ALTAMONT PASS, Calif. – The big turbines that stretch for miles along these rolling, grassy hills have churned out clean, renewable electricity for two decades in one of the nation’s first big wind-power projects.
But for just as long, massive fiberglass blades on the more than 4,000 windmills have been chopping up tens of thousands of birds that fly into them, including golden eagles, red-tailed hawks, burrowing owls and other raptors.
After years of study but little progress reducing bird kills, environmentalists have sued to force turbine owners to take tough corrective measures. The companies, at risk of federal prosecution, say they see the need to protect birds. “Once we finally realized that this issue was really serious, that we had to solve it to move forward, we got religion,” says George Hardie, president of G3 Energy.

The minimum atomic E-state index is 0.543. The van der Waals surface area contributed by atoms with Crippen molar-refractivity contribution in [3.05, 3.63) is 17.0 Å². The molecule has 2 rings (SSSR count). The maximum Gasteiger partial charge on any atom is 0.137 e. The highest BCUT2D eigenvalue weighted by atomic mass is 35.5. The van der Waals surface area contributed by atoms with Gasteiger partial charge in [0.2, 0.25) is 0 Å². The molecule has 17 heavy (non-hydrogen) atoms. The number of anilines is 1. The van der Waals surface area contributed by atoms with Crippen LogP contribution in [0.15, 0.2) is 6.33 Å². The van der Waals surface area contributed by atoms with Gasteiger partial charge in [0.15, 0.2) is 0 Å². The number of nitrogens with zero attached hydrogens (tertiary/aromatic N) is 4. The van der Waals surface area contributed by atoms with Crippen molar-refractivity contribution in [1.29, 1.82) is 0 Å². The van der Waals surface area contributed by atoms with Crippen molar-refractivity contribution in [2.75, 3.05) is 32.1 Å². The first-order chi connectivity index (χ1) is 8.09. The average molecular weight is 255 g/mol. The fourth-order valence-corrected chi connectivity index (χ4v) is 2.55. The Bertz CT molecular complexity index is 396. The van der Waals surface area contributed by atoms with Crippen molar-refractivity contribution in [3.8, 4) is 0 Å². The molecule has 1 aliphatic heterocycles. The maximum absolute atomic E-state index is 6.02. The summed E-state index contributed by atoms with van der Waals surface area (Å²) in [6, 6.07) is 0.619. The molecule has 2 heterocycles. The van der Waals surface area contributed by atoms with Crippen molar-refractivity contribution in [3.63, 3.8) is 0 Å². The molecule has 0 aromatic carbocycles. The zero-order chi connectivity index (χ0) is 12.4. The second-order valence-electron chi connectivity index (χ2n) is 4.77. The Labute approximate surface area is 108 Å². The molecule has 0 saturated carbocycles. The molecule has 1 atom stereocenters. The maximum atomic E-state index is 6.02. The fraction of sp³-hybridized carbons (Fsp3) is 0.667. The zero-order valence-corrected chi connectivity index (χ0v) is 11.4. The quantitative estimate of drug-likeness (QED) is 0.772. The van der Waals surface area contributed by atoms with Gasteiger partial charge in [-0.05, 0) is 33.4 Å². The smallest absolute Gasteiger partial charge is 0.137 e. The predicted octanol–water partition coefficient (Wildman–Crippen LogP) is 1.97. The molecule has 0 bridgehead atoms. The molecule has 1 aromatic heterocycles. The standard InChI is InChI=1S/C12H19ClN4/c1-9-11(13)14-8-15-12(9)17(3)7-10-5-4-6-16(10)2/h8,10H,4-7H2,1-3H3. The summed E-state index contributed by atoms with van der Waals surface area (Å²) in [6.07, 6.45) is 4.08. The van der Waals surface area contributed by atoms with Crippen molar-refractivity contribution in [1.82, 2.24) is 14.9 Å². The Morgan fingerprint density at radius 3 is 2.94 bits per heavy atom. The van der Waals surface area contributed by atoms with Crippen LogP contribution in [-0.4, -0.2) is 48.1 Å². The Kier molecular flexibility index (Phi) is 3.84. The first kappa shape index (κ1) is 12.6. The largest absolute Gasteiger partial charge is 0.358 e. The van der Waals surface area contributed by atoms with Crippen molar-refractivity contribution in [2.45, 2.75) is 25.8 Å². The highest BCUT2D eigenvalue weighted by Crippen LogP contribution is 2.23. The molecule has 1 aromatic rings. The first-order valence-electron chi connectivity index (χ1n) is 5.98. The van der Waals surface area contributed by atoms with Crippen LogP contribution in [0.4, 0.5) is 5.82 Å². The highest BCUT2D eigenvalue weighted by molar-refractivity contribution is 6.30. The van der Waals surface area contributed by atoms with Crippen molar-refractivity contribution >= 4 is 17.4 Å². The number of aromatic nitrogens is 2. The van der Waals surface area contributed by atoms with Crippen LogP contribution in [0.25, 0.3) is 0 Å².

The size of the annual body count – conservatively put at 4,700 birds – is unique to this sprawling, 50-square-mile site in the Diablo Mountains between San Francisco and the agricultural Central Valley because it spans an international migratory bird route regulated by the federal government. The low mountains are home to the world’s highest density of nesting golden eagles.
Scientists don’t know whether the kills reduce overall bird populations but worry that turbines, added to other factors, could tip a species into decline. “They didn’t realize it at the time, but it was just a really bad place to build a wind farm,” says Grainger Hunt, an ecologist with the Peregrine Fund who has studied eagles at Altamont.
Across the USA – from Cape Cod to the Southern California desert – new wind projects, touted as emission-free options to oil- and gas-fueled power plants, face resistance over wildlife, noise and vistas. The clashes come as wind-energy demand is growing, in part because 17 states have passed laws requiring that some of their future energy – 20% in California by 2010 – come from renewable sources.